~,C(z,, z 2 ) = -¼~'RhoC(z ,,

z2).

(3.23)

To solve (3.23) one first factorizes a path dependent phase factor

(,24, from C(z 1, z2) where the path cd is a straight line in superspace running from z: to z 1. This procedure transforms the covariant derivatives N, appearing on the left-hand side of (3.23) into the Schwinger-Fock gauge, where a representation of the gauge connection in terms of the field strength can be given. This has been worked out in ref. [10]. The resulting differential equation is solved easily, giving

C(Zl ' z 2 ) = e x p ( _ f d~A @a(~)] --i A2~2 (4~r)2

(3.26)

where the covariant derivatives appearing in U(r) have to be taken in the Schwinger-Fock gauge. The derivatives embodied in U(r) appearing outside the d r ' integral are easily isolated by rewriting U(r) as

u(~) = e x p ( - ½ i f o ' d ~ ' U(r')(WO- WO)U(-r')) xexp{ - ½ir(WD - WD)}.

(3.27)

The second exponential does not contribute in (3.26). Explicit expressions for ,# and 0 have been given in ref. [10]. Eq. (3.26) together with (3.27) provides an explicit representation of the Green's function associated with [] via (3.3).

4. The effective action. The effective action F is determined by the coincidence limit of the heat kernel h(z l, z2; r). As the coincidence limit of ,~2(r) (~2(r)) is proportional to w Z ( w 2 ) , W and W can be set to zero everywhere else in (3.26). In this way the effective action becomes F

1 1 fd40 d4x/0 dr 2 (4qr) 2

a_ ~-~--

xexp(-if'dr'~(r')) X [ W~¢- 1(exp(½irfq) - 1)] 2 × [ ( e x p ( - ½ir~) - 1) ~-~W] 2

"

(3.25) 424

XA2( r )~2( r )U( r ),

This expression may be rewritten as

(4.1)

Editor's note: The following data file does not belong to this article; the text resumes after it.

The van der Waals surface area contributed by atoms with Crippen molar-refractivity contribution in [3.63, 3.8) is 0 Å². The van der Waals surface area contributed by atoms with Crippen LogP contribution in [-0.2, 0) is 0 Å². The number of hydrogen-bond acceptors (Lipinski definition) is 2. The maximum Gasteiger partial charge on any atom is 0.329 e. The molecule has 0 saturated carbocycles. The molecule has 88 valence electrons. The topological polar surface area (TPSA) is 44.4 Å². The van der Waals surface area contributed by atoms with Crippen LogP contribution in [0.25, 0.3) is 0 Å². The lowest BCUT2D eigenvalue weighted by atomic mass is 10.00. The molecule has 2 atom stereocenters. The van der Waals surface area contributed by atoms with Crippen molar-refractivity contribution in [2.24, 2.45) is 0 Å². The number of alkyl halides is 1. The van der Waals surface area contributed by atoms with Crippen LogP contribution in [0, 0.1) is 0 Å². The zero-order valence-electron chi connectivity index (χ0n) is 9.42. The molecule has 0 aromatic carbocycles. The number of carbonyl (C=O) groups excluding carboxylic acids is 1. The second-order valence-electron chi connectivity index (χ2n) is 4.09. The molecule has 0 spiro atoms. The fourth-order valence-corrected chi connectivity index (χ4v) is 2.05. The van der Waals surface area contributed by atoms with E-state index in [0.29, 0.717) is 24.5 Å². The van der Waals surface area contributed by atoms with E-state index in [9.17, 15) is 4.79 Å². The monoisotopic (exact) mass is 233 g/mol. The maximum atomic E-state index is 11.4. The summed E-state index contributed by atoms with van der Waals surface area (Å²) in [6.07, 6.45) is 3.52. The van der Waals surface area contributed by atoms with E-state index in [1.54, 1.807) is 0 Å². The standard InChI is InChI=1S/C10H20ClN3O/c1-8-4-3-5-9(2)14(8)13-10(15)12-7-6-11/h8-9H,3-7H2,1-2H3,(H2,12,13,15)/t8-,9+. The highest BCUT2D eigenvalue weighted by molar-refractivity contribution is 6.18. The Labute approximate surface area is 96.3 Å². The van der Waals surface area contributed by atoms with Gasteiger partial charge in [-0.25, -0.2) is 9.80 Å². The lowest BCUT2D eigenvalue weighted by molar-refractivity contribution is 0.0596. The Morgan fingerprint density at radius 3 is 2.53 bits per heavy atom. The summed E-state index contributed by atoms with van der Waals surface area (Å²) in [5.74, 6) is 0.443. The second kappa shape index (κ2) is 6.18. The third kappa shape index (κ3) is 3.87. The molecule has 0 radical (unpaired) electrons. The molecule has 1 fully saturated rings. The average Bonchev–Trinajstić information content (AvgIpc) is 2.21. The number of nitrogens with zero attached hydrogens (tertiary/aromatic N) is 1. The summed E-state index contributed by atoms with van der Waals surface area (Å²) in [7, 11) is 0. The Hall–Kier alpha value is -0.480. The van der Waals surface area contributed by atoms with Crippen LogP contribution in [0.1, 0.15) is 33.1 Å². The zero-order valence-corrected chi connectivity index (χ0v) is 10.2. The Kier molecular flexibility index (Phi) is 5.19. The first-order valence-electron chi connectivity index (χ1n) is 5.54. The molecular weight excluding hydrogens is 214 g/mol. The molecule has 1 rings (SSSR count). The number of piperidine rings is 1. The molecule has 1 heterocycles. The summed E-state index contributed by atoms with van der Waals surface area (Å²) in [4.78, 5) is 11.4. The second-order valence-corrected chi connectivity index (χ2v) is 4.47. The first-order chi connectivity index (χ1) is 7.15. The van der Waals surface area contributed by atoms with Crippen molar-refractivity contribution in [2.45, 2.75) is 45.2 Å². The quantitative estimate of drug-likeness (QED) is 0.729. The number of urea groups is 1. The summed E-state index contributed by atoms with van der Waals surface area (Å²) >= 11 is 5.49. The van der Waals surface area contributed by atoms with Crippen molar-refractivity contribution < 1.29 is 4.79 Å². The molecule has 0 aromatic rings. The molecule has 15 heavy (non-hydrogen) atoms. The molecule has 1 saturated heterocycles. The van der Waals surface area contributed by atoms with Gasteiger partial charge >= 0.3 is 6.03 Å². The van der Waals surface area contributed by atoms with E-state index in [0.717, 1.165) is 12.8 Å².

/"

1

f d40

(~2) B = _ 4 a ~ B 2.

d4 X W 2 ~ 2

-dT{ - [Tr' G 2

×

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PHYSICS LETTERSB

Volume 176, number 3,4

--

In the presence of a "pure magnetic" background superfield the effective action becomes

Tr' ~2]

oo T

× [Tr'(ch½iT

) - Tr'(ch½i

C)]-'

× [0

-

E. B,

- ch(iTB)]2}.

(4.6) We can now analyze the behaviour of (4.6) for large values of s. Subtracting and adding the expression ½ei'B [ e x p ( - ¼iT I D l) - e x p ( - iTB)] 2,

(4.7)

where I Ol refers to the lowest component of D, inside the curly bracket of (4.6) we obtain /" = /'stable -['- /'unstable"

(4.8)

In E~tab~ewe can rotate the contour of integration to obtain 2

Fstable --

(16~r) 2

fd4Od4 X W 2 ~ 2 B

-

B

~'~ ds

× Jo -7{sh-l(Bs)[ch(~Ds) s -ch(Bs)]2 - - ~ e - m [exp(~-s I DI) - exp(Bs)]2}. (4.9) /'unstable is given by 'unstable --

__

{ + ( 2 i / T ) B ( ~ D 2 - B 2) 2

(4.3)

and ah

dr

d4x W2~2

Xsh-l(iBT)[ch(liTo)

(4.2)

where G, G and D have been defined in ref. [6]. In the proper time formalism UV singularities show up as singularities in the proper time integral for small values of ~'. As is readily seen from (4.2), F is UV finite. However, this does not imply that the B-function of SYM vanishes to one loop, as we have dropped the ghost contributions which are UV singular [11]. To show that (4.2) represents a well-defined, real action, one would like to rotate the tiT-contour into T = is, 0 4 s ~ + oo. At this stage, one encounters a difficulty typical of massless Yang-Mills theories [7]. The contour cannot be deformed immediately as the integrand does not vanish at infinity. In ref. [7] it was shown that in the non-supersymmetric case an unstable mode of the analogue of the operator [] is responsible for this behaviour. This mode must be treated separately. In the non-supersymmetric case, it leads to an imaginary contribution to F, even in the presence of a pure magnetic background field. Let us analyze the effect of the unstable mode in the present case. For simplicity, we shall restrict our considerations to the case of a "pure magnetic" background superfield. We have in general